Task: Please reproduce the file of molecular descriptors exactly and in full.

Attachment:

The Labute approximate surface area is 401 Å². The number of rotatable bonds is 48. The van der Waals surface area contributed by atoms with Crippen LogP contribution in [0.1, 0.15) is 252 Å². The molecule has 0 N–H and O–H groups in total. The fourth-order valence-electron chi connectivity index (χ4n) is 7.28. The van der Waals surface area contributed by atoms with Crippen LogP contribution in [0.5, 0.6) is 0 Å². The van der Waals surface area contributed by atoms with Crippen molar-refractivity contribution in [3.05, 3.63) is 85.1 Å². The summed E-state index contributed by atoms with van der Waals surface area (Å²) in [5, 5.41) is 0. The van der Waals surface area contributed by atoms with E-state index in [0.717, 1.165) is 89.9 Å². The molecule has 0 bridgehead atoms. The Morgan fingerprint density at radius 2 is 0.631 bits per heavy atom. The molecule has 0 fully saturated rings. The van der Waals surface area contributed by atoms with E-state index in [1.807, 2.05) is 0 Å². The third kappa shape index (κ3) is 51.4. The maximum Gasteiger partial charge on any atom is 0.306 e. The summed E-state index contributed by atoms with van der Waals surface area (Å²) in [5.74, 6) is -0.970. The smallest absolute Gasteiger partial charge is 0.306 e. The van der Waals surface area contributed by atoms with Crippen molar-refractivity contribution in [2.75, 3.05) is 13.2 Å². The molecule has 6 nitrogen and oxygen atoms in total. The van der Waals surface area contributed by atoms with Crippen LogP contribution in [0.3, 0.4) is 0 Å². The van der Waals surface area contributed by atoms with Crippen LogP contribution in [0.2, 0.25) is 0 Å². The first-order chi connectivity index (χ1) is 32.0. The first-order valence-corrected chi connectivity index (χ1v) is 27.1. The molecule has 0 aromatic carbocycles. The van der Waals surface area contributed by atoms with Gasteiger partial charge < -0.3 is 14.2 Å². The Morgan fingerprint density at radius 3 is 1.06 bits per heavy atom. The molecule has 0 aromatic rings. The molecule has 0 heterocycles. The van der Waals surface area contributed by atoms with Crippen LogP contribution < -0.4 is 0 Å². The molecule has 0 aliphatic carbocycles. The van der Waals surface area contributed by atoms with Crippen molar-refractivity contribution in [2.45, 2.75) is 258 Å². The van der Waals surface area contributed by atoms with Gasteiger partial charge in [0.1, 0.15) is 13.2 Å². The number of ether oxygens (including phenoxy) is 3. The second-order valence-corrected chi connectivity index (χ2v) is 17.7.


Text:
The Labute approximate surface area is 401 Å². The number of rotatable bonds is 48. The van der Waals surface area contributed by atoms with Crippen LogP contribution in [0.1, 0.15) is 252 Å². The molecule has 0 N–H and O–H groups in total. The fourth-order valence-electron chi connectivity index (χ4n) is 7.28. The van der Waals surface area contributed by atoms with Crippen LogP contribution in [0.5, 0.6) is 0 Å². The van der Waals surface area contributed by atoms with Crippen molar-refractivity contribution in [3.05, 3.63) is 85.1 Å². The summed E-state index contributed by atoms with van der Waals surface area (Å²) in [5, 5.41) is 0. The van der Waals surface area contributed by atoms with E-state index in [0.717, 1.165) is 89.9 Å². The molecule has 0 bridgehead atoms. The Morgan fingerprint density at radius 2 is 0.631 bits per heavy atom. The molecule has 0 fully saturated rings. The van der Waals surface area contributed by atoms with E-state index in [1.807, 2.05) is 0 Å². The third kappa shape index (κ3) is 51.4. The maximum Gasteiger partial charge on any atom is 0.306 e. The summed E-state index contributed by atoms with van der Waals surface area (Å²) in [5.74, 6) is -0.970. The smallest absolute Gasteiger partial charge is 0.306 e. The van der Waals surface area contributed by atoms with Crippen molar-refractivity contribution in [2.75, 3.05) is 13.2 Å². The molecule has 6 nitrogen and oxygen atoms in total. The van der Waals surface area contributed by atoms with Crippen LogP contribution in [0.3, 0.4) is 0 Å². The van der Waals surface area contributed by atoms with Crippen LogP contribution in [0.2, 0.25) is 0 Å². The first-order chi connectivity index (χ1) is 32.0. The first-order valence-corrected chi connectivity index (χ1v) is 27.1. The molecule has 0 aromatic carbocycles. The van der Waals surface area contributed by atoms with Gasteiger partial charge < -0.3 is 14.2 Å². The Morgan fingerprint density at radius 3 is 1.06 bits per heavy atom. The molecule has 0 aromatic rings. The molecule has 0 heterocycles. The van der Waals surface area contributed by atoms with Crippen LogP contribution < -0.4 is 0 Å². The molecule has 0 aliphatic carbocycles. The van der Waals surface area contributed by atoms with Crippen molar-refractivity contribution in [2.45, 2.75) is 258 Å². The van der Waals surface area contributed by atoms with Gasteiger partial charge in [0.1, 0.15) is 13.2 Å². The number of ether oxygens (including phenoxy) is 3. The second-order valence-corrected chi connectivity index (χ2v) is 17.7.